POLITICS and POLICY: Sandoval Says No More Nev. Education Cuts
CARSON CITY, Nev. (AP) — Nevada Gov. Brian Sandoval said he won’t cut education or other vital state services in his upcoming budget proposal and he will extend sunsetting taxes to balance the books — a move he said will avoid the need for additional taxes to fund state government.
“I’m not going to cut K-12 or higher education,” the first-term Republican told reporters after a Board of Examiners meeting.
Republicans — some who bucked the popular governor last year — expressed their support for his plan, while Democrats said it falls short of the state’s needs, especially for education.
“What we need are long-term solutions to resolving our budget problems, not postponing them for another two years,” said state Sen. Mo Denis, D-Las Vegas. “We must address tax fairness for middle class families, cut wasteful spending in our government and provide Nevada business with an educated workforce that can compete in the national and global marketplace.”
Sandoval campaigned on a no-tax stance and took heat from conservative members of his party when he agreed late in the 2011 legislative session to keep about $620 million in temporary taxes that were set to expire.
Some critics appeared to fall in step with the popular governor, at least in theory, while others said his proposal was wrong.
“In 2010, Gov. Sandoval stated that raising taxes is ‘the worst possible thing you can do’ after a recession,” said Geoffrey Lawrence, deputy policy director at the Nevada Policy Research Institute, a conservative think tank. “His statement is as correct today as it was then — raising taxes on job creators is exactly the wrong thing to do in the aftermath of a recession.”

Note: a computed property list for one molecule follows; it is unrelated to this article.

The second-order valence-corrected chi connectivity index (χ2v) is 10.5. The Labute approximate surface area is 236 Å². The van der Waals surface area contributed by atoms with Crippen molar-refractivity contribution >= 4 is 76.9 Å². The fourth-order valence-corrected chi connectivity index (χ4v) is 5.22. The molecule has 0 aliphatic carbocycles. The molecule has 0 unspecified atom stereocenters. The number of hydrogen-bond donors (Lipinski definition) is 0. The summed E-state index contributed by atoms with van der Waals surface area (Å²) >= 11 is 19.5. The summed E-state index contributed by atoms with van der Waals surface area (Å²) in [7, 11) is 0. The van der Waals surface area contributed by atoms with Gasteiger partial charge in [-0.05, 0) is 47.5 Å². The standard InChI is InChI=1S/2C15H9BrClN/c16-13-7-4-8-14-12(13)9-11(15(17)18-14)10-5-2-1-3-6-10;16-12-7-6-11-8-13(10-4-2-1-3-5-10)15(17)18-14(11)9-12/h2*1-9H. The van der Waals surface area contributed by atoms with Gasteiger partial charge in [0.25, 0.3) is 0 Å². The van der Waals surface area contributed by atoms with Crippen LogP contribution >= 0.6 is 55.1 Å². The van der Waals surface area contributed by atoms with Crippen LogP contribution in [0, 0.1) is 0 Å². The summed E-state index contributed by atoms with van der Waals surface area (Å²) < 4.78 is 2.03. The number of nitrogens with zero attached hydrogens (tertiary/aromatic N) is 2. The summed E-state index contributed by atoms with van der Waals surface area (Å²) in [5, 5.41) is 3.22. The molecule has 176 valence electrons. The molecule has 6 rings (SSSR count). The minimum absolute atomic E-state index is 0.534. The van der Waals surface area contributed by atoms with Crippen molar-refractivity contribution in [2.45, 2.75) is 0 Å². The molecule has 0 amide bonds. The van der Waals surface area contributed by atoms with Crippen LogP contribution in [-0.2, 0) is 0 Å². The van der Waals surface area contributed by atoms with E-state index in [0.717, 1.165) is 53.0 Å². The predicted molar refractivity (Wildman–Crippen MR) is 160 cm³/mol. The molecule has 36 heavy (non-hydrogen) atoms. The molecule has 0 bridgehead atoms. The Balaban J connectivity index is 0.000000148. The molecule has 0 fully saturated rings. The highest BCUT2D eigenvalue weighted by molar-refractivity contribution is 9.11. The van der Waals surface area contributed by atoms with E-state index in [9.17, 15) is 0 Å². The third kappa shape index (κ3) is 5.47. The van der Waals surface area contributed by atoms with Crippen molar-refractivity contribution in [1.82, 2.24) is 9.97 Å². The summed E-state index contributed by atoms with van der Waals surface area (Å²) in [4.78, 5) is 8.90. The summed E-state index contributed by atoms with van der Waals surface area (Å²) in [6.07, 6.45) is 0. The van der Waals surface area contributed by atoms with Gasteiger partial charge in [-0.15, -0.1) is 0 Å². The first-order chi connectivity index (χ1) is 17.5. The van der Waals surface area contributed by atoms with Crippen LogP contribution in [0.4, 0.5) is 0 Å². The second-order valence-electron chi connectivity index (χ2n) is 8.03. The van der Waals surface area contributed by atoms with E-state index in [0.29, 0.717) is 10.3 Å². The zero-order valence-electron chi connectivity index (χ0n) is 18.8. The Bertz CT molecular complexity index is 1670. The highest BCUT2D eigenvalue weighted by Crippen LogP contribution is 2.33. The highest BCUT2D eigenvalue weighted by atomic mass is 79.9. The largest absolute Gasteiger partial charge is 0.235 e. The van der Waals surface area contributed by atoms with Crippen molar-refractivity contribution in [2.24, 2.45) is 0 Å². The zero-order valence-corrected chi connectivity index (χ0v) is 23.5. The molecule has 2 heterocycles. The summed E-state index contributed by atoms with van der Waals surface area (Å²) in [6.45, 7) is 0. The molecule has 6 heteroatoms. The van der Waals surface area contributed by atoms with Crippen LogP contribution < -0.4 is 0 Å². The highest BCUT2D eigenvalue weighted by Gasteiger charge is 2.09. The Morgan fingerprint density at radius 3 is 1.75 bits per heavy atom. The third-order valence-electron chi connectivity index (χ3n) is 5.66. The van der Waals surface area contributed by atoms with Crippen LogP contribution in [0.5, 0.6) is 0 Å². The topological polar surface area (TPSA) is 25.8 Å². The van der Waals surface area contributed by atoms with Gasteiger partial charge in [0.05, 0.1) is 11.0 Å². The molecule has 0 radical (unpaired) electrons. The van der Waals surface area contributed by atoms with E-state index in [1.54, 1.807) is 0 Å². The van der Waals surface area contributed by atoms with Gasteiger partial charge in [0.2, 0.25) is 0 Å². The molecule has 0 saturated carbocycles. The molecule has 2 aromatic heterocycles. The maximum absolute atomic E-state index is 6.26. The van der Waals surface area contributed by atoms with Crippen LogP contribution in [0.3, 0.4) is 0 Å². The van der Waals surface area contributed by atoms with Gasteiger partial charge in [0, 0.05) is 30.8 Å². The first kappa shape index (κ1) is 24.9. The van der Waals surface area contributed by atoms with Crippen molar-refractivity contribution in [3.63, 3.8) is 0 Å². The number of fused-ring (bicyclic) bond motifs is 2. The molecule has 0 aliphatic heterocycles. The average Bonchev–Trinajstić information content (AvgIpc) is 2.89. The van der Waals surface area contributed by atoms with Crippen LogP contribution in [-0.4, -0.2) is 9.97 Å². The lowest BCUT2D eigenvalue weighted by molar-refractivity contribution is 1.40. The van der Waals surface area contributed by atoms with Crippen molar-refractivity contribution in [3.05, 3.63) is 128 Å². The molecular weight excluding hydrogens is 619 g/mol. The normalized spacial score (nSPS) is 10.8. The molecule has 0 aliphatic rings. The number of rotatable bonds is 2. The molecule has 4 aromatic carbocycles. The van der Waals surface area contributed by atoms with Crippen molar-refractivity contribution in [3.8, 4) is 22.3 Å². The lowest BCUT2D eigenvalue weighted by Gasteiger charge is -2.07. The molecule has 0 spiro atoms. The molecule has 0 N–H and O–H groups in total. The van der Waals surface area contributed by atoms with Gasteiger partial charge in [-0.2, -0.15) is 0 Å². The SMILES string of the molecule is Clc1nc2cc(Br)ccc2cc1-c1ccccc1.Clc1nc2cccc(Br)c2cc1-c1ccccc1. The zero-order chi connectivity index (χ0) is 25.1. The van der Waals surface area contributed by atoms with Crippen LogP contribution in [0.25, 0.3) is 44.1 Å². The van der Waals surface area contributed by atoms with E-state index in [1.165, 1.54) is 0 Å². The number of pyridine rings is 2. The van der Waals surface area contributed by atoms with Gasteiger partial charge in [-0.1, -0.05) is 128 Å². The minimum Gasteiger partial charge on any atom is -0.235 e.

Sen. Michael Roberson, R-Las Vegas, voted against last year’s budget largely because of the extension of taxes that would have expired June 30, 2011. Roberson said he would support the governor’s budget blueprint, tax extensions and all.
“I am cognizant that right now, that includes needing the revenue from the taxes due to sunset,” he told The Associated Press. “I will not support additional cuts to public education.”
Assemblyman Pat Hickey, R-Reno, the minority caucus leader in the lower house, also said he agreed with Sandoval’s position that the state cannot afford any more cuts to education. The state-funded portion of K-12 spending was cut about 9 percent during the last session, and state support for universities and community colleges was reduced 15 percent.
“Nevada’s recovery is still fragile and is certainly gradual,” Hickey said when reached for comment. “I agree with the governor that education, especially in lieu of reforms that were adopted and cuts that have been made in recent cycles, cannot warrant another hit.”
Hickey added that the budget process is just beginning, and suggested lawmakers would not give blanket approval to extending taxes until they’ve reviewed the budget in detail next year.
Sandoval said his budget direction means “there will be no need for tax increases in the next session.”
Danny Thompson, secretary-treasurer of the Nevada AFL-CIO who is heading up a petition proposal to implement a margins tax on businesses, said Sandoval’s announcement would not deter those efforts.
“With cuts that have already been made, if you fund education at the current level, it’s already in the toilet,” Thompson said. “We’re going forward with what we’re going to do and let the people decide.”
That initiative has not yet been filed with the secretary of state’s office. Backers would have to collect more than 72,000 signatures by Nov. 13 to send the issue to the 2013 Legislature. At that point, if lawmakers reject it or fail to act, it would automatically go to voters in 2014.
Two other tax initiatives — one to raise casino taxes and another to increase the cap mining companies pay on minerals — have been proposed but are facing legal challenges.
Sandoval’s comments to reporters came two days before his budget director, Jeff Mohlenkamp, is to meet with Cabinet officials to lay out the governor’s spending preferences.
“We’re going into this ‘cards up,’” Sandoval said as the budget planning begins.
Sandoval said education, health and human services, and public safety account for 90 percent of the state’s general fund. He said Nevada’s Medicaid rolls are projected to grow as federal health reforms take effect, and any gains in sales and other tax revenues likely will be eaten up by those services.